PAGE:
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Giving Away Christmas

Great Falls students and families make Christmas dreams come true.

More than 150 people have a Christmas morning to look forward to because of Ginger Mahon. Several years ago she started a tradition at Forestville Elementary of "adopting" a family in need of assistance, living at Emery Rucker Community Shelter in Reston. This year Mahon and her elves will supply 75 foster-care teens with the gifts of their dreams, 14 families with presents, and 38 homeless men and women with baskets and gift bags of useful items.

"It’s become a really meaningful experience. People come in, and they go way beyond what we’ve asked them to do," said Mahon. This year one young woman in foster care asked that Mahon’s program get her a nail polish kit. The Forestville family who was buying her gift this year bought her a deluxe nail polish and manicure set.

Bud Thompson and his wife, Joyce, say the experience of buying gifts for those that might otherwise have nothing on Christmas is so fulfilling they return year after year to buy presents for people they don’t know and who will never have the opportunity to thank them for their generosity.

"It’s more fun buying for someone who needs it. To me, it gives Christmas more value," said Bud Thompson.

THIS YEAR WAS the biggest Christmas family event so far. "This year I said I’d bite off 75," said Mahon of the foster-care teens. This group is most in need of presents for the household and for their future because they will soon reach 18 and age out of the foster-care system. Most of these teens find themselves on their own without the basic necessities to run a household. Many showed a practicality belying their age and asked for items such as microwaves and sets of pots and pans.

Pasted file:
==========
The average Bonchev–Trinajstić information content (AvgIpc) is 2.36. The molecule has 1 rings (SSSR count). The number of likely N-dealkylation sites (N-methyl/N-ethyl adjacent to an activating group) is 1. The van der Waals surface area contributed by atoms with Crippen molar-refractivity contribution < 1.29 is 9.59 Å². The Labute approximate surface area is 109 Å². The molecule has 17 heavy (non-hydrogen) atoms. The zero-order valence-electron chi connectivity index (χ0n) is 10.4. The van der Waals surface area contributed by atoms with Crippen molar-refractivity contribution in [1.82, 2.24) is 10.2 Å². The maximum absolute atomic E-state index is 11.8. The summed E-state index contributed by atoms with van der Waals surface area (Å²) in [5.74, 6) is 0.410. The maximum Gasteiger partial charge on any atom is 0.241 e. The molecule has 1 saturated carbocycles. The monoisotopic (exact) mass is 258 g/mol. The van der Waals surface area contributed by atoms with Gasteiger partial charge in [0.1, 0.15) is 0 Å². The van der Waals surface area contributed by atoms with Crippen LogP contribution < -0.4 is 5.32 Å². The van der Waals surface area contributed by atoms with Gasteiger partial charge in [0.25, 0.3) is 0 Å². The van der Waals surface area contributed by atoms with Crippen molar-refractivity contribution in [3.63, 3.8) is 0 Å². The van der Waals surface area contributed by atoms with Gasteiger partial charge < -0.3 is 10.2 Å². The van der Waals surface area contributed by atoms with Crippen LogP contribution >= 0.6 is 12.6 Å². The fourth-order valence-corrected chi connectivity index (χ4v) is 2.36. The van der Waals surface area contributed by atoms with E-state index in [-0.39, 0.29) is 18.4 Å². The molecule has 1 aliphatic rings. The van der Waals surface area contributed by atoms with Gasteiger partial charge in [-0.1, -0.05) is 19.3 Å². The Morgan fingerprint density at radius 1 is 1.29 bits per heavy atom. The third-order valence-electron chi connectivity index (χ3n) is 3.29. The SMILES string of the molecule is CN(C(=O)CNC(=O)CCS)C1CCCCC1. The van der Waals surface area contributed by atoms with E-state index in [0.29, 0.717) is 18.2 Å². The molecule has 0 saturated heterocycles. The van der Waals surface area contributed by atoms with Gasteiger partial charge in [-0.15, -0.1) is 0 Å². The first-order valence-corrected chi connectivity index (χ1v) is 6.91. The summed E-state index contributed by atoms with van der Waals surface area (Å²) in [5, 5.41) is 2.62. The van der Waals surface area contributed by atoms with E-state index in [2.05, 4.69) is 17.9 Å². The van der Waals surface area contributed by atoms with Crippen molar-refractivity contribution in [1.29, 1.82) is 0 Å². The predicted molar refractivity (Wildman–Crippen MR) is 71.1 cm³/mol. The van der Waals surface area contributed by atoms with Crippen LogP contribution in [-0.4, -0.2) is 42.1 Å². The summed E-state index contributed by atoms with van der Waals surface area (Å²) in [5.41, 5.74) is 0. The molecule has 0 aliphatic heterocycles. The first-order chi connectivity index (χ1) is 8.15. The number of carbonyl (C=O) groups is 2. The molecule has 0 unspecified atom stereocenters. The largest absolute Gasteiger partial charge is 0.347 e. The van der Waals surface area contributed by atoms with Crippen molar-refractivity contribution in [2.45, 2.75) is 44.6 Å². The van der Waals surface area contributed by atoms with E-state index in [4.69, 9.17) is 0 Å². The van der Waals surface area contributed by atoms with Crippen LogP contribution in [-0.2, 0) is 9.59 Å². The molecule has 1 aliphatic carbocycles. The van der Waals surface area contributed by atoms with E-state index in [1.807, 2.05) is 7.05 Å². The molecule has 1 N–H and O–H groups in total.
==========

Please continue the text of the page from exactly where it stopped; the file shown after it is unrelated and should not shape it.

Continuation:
"We gave them a cap of $75 dollars and said what would be the one gift they’d be so happy to have under the tree," said Mahon. Her contact at the shelter then made up a list with the youths’ name, age and gift they longed for. Mahon in turn matched a child in foster care with a family wanting to help out.

Mahon has been growing the project every year, and word of mouth has helped spread the idea through the school and through the community. The Thompsons, for example, read about it in a local newspaper and decided to get involved. Forestville’s program has been so successful over the past few years that Emery Rucker now refers people directly to Mahon when they contact the shelter.

Joyce Thompson, who lives with her husband in Great Falls, said, "People would do more if they knew about it."

Mahon holds a party every year to wrap and collect the gifts. She transforms her home into Santa’s Workshop, complete with candy canes and sweets for the elementary-school children who come and hors d’oeuvre for the adults. This year there was even a band playing Christmas music in the living room to set the mood. "People want to do it, so it’s fun," said Mahon.

Bud Thompson claims it helps his family to set the tone for the holidays and to remember what’s really important. "Giving it away, even to people you don’t know, makes it feel more like Christmas," he said.